Monday, May 23, 2011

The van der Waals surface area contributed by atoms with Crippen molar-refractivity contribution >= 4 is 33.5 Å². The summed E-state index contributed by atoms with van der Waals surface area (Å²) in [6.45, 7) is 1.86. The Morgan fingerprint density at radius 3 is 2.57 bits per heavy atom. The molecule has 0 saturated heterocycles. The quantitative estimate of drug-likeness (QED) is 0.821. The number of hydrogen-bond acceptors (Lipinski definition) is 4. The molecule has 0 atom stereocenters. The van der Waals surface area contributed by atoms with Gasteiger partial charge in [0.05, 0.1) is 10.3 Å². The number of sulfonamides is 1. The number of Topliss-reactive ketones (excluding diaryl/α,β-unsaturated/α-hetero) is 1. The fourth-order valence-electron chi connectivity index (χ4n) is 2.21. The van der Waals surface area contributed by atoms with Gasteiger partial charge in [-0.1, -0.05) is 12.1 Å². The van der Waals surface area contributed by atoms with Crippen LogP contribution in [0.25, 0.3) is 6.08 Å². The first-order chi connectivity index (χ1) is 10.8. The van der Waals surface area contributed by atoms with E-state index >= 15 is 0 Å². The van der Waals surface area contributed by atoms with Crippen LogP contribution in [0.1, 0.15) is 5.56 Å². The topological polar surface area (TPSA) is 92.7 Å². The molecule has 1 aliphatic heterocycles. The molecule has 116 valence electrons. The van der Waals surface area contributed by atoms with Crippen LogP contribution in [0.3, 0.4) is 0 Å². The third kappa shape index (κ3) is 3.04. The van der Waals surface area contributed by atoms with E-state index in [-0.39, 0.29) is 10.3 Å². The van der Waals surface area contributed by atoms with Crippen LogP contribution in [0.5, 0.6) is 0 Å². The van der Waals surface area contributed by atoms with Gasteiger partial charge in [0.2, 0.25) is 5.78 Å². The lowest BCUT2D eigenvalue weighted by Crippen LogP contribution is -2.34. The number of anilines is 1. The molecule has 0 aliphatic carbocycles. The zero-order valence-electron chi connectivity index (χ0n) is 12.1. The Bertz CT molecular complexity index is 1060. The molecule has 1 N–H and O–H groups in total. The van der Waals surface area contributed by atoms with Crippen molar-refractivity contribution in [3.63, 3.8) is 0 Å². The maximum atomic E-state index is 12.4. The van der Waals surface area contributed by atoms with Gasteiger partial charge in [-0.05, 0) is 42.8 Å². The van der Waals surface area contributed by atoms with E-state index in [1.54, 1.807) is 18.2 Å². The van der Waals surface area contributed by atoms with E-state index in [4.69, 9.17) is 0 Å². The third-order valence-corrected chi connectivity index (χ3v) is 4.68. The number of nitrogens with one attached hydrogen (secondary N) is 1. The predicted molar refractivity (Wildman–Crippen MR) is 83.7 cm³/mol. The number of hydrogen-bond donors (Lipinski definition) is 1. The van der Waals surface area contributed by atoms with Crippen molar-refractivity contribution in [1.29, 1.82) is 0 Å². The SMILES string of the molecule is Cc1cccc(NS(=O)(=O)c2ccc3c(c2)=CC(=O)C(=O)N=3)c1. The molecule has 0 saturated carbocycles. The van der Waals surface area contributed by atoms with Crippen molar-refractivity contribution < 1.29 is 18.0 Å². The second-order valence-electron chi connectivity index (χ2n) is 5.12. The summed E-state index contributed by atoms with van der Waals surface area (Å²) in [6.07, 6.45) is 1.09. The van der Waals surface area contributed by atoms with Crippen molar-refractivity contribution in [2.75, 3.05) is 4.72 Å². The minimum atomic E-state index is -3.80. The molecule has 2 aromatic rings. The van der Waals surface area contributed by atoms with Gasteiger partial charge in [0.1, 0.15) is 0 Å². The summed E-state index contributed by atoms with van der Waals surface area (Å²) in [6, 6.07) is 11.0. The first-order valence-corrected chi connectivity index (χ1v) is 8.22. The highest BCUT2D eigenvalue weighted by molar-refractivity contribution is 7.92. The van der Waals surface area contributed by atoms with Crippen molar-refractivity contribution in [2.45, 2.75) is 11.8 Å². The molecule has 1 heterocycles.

A couple of months ago I was enjoying a rare adventure out into the world of nightlife to catch some live entertainment when my friend Dan approached me for a chat. He plays in Straightjacket Nation, Total Control, The UV Race and possibly three-dozen other bands, as well as producing Distort fanzine (check the link on the sidebar there), working part-time music retail, studying philosophy and, so far as I know, is probably currently in the process of finding a cure for cancer. A nice fellow, he's passionate and intense, a decade younger than me and somewhat reminds me of myself before the weight of the world crushed my spirit. At one point our mutual friend Amanda joined the conversation, and she proceeded to thank Dan for lending her some comedy DVDs. Dan then turned to me w/ this whopper: Hey Dave, you're a family man, have you heard of Louis C.K.? Ouch! Boy, that hurt. Looks like my wildest days are way behind me. I know that no offence was meant, but really, is that all I'm considered these days? I told him I hadn't. For the next 5 minutes I was bombarded w/ praise regarding the man, a "comedian" I was told who had a few standup DVDs I should watch. Not only that, but I was also told that, given my "situation", I would find him most amusing, as he, too, is the father of two young children and most of his comedic routines revolved around his chaotic family life. I know that most people reading this blog probably get as excited about me discussing fatherhood as they do when I mention "jazz", but your children, especially in the first few years of their life, a period when you can't even go to the toilet or get a glass of water without having your every move shadowed by your offspring, dominate your life to such an extent that you have few minutes in the day, no matter where you are and what you're doing, when they're not on your mind... Are you still reading this? So I borrowed the DVDs. Both Amanda and Dan, neither of whom have children, told me before viewing the DVDs in question, that having young kids is not a prerequisite for enjoying his comedy, so I'm going to post some of it here. I'm not usually into the field of entertainment known as standup comedy; other than some old clips by the likes of Richard Pryor, Steve Martin and Steve Wright, it tends to leave me cold, but Louis C.K. (who, despite my ignorance, is apparently hugely successful and has his own cable show in the US) nails it here. By halfway through his Shameless performance, I was lying in a fetal position on the couch, hysterically laughing w/ tears running down my cheeks. I was mostly laughing because what he was saying was incredibly funny, but also because I was happy to know that I wasn't the only one who was brought to the point of near-insanity on a daily basis by the pressures of family life. I like to think of it as therapeutic comedy. There's plenty more clips by the guy on Youtube: if you like this, use it as a springboard to explore more of his routines. Dan: I gotta give you your DVDs back; everyone else, don't fret, I'll get back to discussing punk rock music some time in the near future.